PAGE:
DDW 2017 – The arrival of robotics within the natural environment marks a shift in time. At Dutch Design Week 2017, Transnatural Label presented ROBOTANICA, an exhibition exploring a new wilderness of technological species with artists, designers and scientists. How can robotics contribute to deal with our changing ecology?
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The Matrix… for chickens!
The provocative and tongue-in-cheek Second Livestock project envision a virtual reality headset for battery-farmed chickens which tricks them into thinking they are roaming free. Inspired by Second Life online virtual world, the proposal responds to virtual reality hype and condemns animal poor living conditions in industrial farms.
Geo-engineers tackle climate change by making clouds
The Cloud Machine is a personal device for the modification of the atmosphere. It consists of cloud-making gear sent up in a weather-balloon payload. As it reaches specific altitudes it disperses Cloud Condensation Nuclei (CCN) and water vapor to create small, temporary clouds. This method is inspired by a geo-engineering technique proposed to create brighter, more reflective clouds which shield earth from sun’s radiation, and thus partly counteract the climate change.
High-tech tumbleweeds detecting desertification
Jerusalem-based designer Shlomi Mir has seen the effects of desertification on her own skin. That’s why she developed an high-tech autonomous tumbleweed, the rolling-free desert bushes, that could help scientists to better understand what’s happening across the sands thanks to sensors which gather information along its erratic path.
Pollution responsive costumes
Kasia Molga created hi-tech illuminated costumes revealing changes in urban air pollution. The Human Sensors project “aims to make invisible pollution visible” by highlighting our bodies as sensors for diagnosing the condition and thus health of our surroundings.
Floating socialising robots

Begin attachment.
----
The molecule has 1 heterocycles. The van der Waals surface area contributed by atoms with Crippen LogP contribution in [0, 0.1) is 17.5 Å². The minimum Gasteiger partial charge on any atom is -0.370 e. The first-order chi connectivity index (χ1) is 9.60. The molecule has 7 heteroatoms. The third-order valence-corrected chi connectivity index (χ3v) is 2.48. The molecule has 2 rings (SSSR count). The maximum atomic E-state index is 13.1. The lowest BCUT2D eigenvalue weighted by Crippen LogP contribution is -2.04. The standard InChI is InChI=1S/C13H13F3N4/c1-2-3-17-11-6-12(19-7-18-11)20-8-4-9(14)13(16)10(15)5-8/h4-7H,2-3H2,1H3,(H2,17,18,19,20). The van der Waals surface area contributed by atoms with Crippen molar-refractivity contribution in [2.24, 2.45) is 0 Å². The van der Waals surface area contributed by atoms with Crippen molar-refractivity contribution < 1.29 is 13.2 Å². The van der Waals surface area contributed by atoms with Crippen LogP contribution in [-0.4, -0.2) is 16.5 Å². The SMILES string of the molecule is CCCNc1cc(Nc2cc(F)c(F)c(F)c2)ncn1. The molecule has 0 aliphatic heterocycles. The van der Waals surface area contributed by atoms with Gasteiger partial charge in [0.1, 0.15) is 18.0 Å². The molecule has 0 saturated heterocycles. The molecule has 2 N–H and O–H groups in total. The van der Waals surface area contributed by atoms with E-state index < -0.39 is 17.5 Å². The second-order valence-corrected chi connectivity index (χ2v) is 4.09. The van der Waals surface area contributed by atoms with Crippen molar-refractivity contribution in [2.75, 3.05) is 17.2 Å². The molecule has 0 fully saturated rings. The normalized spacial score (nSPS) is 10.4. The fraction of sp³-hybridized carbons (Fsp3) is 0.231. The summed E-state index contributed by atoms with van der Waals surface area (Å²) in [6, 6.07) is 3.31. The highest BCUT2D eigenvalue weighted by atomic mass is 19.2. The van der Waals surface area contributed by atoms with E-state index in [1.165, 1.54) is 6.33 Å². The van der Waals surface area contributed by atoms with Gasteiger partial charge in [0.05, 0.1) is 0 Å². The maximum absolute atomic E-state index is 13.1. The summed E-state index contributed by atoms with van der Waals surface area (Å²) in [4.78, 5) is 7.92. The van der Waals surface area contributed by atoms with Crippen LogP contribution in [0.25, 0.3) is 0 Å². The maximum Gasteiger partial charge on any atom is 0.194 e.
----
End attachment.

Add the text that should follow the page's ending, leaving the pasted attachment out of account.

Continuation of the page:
Sofian Audry, Stephen Kelly and Samuel St-Aubin developed a set of vessels able to measure different features of their surrounding environment such as water, air quality, light, sound and and temperature. Thanks to infrared signals, each unit can socialize with the others ones to evolve a collective behavior in response to their mutual awareness of their living habitats just like living creatures do.
Swarms of bot-roaches save lives in earthquaked buildings
Researchers at North Carolina State University have developed a combination of software and hardware that will allow them to use swarms of unmanned aerial vehicles (UAVs) and remotely controlled cockroaches – a.k.a. insect cyborgs, or biobots – to map large, unfamiliar areas such as collapsed buildings after a disaster or dangerous, unmapped areas.
Robot-crafted urban beehives
Transntural presents also Wood Crystals developed to give wild bees burrows in which they can nest in urban environment. “Due to the residency of more and more bees, the pollination process in city areas will increase that will improve the urban ecology.” The in- and outdoor Wood Crystals are made from residual city wood, each cut in a diamond shape by a robot.
Sustainable Furniture made by recycling human hairs
Hairy Tales creates a sustainable surface-altering process through the use of the natural and abundant material of hair. In the printing process human carbonized hair creates graphic patterns on diverse metal of modular objects. Hairy Tales is a project by Transntural.